Obama’s tepid palliation for America’s health scourges

The Obama Years: Tepid Palliation for America’s Health Scourges

By Steffie Woolhandler, MD, MPH and David U. Himmelstein, MD
American Journal of Public Health (AJPH), January 2017

President Obama inherited an economy in crisis, burgeoning inequality in wealth and health, and a legion of medically uninsured Americans whose ranks had grown by 11 million under the previous administration. He staunched the bleeding but provided no cures.

The Affordable Care Act (ACA; Pub L No. 111–148), Obama’s signature achievement, covered millions, but leaves 9% uncovered. It minimally regulated insurers and imposed a modest new tax on the wealthy but accelerated the corporate takeover of health care and endorsed high-deductible insurance plans that offer illusory protection. It provided $11 billion in new funds for community health centers and public health agencies but drained money from safety-net hospitals and failed to reverse the downward trend in funding for public health.


Could Obama have done better? Not by waging policy battles largely inside the Washington, DC, Beltway. Even during Obama’s first two years in office, when the Democrats controlled Congress, the lobbying clout of insurers and pharma (generous donors to Democrats as well as Republicans) made fundamental reform unwinnable in an inside game. The compromised ACA legislation, crafted to appease these corporate interests, offered nothing to the majority of Americans dissatisfied with the health care status quo, precluding grass roots mobilization and allowing Republicans to rally opposition. It is striking that, in a 2016 Gallup poll, 51% of Americans wanted to repeal the ACA, but 58% (including 41% of Republicans) would replace it with single-payer reform (findings that accord with a recent Kaiser survey).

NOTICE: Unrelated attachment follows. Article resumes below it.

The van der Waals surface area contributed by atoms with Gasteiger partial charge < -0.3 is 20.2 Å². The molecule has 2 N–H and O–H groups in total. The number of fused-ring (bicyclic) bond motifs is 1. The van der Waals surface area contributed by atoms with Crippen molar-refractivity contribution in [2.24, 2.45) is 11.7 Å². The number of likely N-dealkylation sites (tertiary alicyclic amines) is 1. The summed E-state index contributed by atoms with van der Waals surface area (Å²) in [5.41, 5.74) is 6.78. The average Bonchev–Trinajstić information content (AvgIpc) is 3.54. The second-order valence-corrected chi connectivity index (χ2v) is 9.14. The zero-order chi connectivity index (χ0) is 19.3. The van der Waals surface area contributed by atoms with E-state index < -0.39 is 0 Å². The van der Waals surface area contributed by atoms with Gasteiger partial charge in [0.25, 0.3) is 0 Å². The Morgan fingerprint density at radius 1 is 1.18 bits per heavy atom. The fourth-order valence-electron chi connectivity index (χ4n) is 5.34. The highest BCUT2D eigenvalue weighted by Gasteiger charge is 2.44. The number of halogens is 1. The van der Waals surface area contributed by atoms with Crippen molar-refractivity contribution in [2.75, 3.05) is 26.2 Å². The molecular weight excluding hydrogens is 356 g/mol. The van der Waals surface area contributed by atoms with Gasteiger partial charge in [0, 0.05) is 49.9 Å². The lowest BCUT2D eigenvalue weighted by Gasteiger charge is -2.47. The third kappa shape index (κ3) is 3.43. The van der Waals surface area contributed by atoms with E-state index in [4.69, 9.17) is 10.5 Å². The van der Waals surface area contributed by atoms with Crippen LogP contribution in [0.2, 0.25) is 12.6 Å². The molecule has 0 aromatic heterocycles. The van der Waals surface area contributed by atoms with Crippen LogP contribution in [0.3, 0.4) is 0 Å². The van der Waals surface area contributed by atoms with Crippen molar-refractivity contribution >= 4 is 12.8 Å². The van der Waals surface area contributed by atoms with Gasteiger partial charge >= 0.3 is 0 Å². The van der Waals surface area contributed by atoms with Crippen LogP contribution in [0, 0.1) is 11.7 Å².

The Sanders and Trump campaigns (and, indeed, Obama’s historic 2008 victory) demonstrated the electorate’s hunger for new directions. America has taken bold and difficult steps in the past: the abolition of slavery, women’s suffrage, Social Security, civil rights, and marriage equality, to name a few. All were gained through powerful, persistent social movements that eventually got their message through to Washington.

Our health and health care deficits are man-made scourges, not products of nature. Curing them will require broad popular mobilizations, not just a well-intentioned president.



By Don McCanne, M.D.

Although this AJPH editorial was written a couple of weeks before the surprise results of the presidential election were known, it does not change the message. Curing our heath care deficits will require broad popular mobilization, not just the wishes of a president, no matter his or her intentions.